Herty Advanced Materials Development Center Celebrates 75th Anniversary
Georgia Southern University’s Herty Advanced Materials Development Center (AMDC) welcomed Georgia Governor Nathan Deal to the Savannah facility on Wednesday to celebrate 75 years of innovation and success.
Gov. Deal and University leaders celebrated the rich history of Herty AMDC and the contributions it has made over the years to the forest products and pulp and paper industries while underscoring its expanded focus on the development of synthetic non-woven materials, innovative “green” technologies, biomass processing and alternative energy solutions for clients worldwide.
“We are pleased to be celebrating the 75th anniversary of Herty, an institution that has contributed much to the industrial and economic development of Georgia,” said Gov. Deal. “Today marks a major milestone in its rich history as well as a new era of innovation that should spur further economic growth, workforce opportunities and highly skilled jobs for the region.”
The Herty Advanced Materials Development Center was established by the state of Georgia in 1938 to provide research and development support to the pulp and paper industry, and it has since become a world leader in materials research and product development. The Center is named after Dr. Charles H. Herty in recognition of his pioneering work in wood chemistry and the fundamental changes he introduced to this industry.
Dr. Herty discovered an innovative way to make quality paper and rayon fiber from the southern pine, a tree that grows abundantly in the South. His work catalyzed the pulp and paper industry in the South and helped revive the region’s economy during the Great Depression. Cultivation of southern pine conserved the slow-growing northern hardwood forests while creating a robust forest products industry in the southern United States.
Georgia Southern has a long history with Dr. Herty. Mature pine trees, located on what is now the University’s campus, were used by Herty and his associate, Frank Klarpp, to test their newly developed “cup and gutter” technique of resin collection that would forever change the forestry industry.
“We are pleased to be affiliated with Herty, an institution founded on strong science, research and innovation,” said Brooks Keel, Ph.D., Georgia Southern president. “Our strong alignment, synergies and complementary assets, strengthen our individual offerings and provide greater opportunities for both of our organizations. We expect the next 75 years to continue delivering on the successes and traditions for which Herty is renowned.”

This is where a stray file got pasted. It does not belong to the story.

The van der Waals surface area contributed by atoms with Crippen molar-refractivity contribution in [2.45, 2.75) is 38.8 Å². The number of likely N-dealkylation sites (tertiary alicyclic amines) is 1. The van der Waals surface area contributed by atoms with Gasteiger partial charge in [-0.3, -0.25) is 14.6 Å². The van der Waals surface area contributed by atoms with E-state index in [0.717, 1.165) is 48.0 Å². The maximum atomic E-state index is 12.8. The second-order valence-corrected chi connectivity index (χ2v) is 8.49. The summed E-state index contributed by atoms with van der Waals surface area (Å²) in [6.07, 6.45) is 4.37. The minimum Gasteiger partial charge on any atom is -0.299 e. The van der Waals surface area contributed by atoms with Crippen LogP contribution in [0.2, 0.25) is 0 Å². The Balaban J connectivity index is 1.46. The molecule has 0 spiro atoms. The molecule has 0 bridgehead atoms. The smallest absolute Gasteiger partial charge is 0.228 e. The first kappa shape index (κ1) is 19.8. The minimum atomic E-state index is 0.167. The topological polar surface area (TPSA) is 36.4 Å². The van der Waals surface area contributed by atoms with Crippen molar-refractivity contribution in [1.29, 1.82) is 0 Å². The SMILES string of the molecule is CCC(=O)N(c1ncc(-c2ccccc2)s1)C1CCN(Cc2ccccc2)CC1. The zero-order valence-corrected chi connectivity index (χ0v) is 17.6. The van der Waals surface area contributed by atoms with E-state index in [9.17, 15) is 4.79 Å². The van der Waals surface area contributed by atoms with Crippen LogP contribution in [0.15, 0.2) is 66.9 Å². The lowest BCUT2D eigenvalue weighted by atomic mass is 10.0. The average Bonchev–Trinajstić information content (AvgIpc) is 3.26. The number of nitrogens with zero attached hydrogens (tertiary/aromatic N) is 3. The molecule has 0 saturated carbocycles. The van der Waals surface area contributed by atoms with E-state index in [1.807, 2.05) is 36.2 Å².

Herty AMDC President and CEO, Alexander Koukoulas, Ph.D., paid tribute to Dr. Herty and thanked the dedicated staff, clients and industrial partners who have contributed to Herty’s success and looked toward the future. “Herty has always been about innovation, and we intend to work relentlessly, alongside our clients and partners, to build on this legacy by developing new technologies and products that will address the needs of tomorrow,” said Koukoulas.
The event at Herty culminated with tours of the facility, which included the Center’s three paper machines, multi-client process development areas and the Center’s recently commissioned fully-integrated pellet line. Also on display were artwork, artifacts and memorabilia representing the history of the pulp and paper industry.
About Herty Advanced Materials Development Center
The Herty Center is a world-class research and development facility supporting the non-wovens, pulp and paper and bio-products industries. The Center offers a range of contract manufacturing, research and cooperative development services. Located on a 10-acre campus in Savannah, Herty is a new product and process accelerator – providing technical, market and manufacturing expertise within a unique 120,000 square foot facility. For more information on the Herty Advanced Materials Development Center, visit:www.herty.com.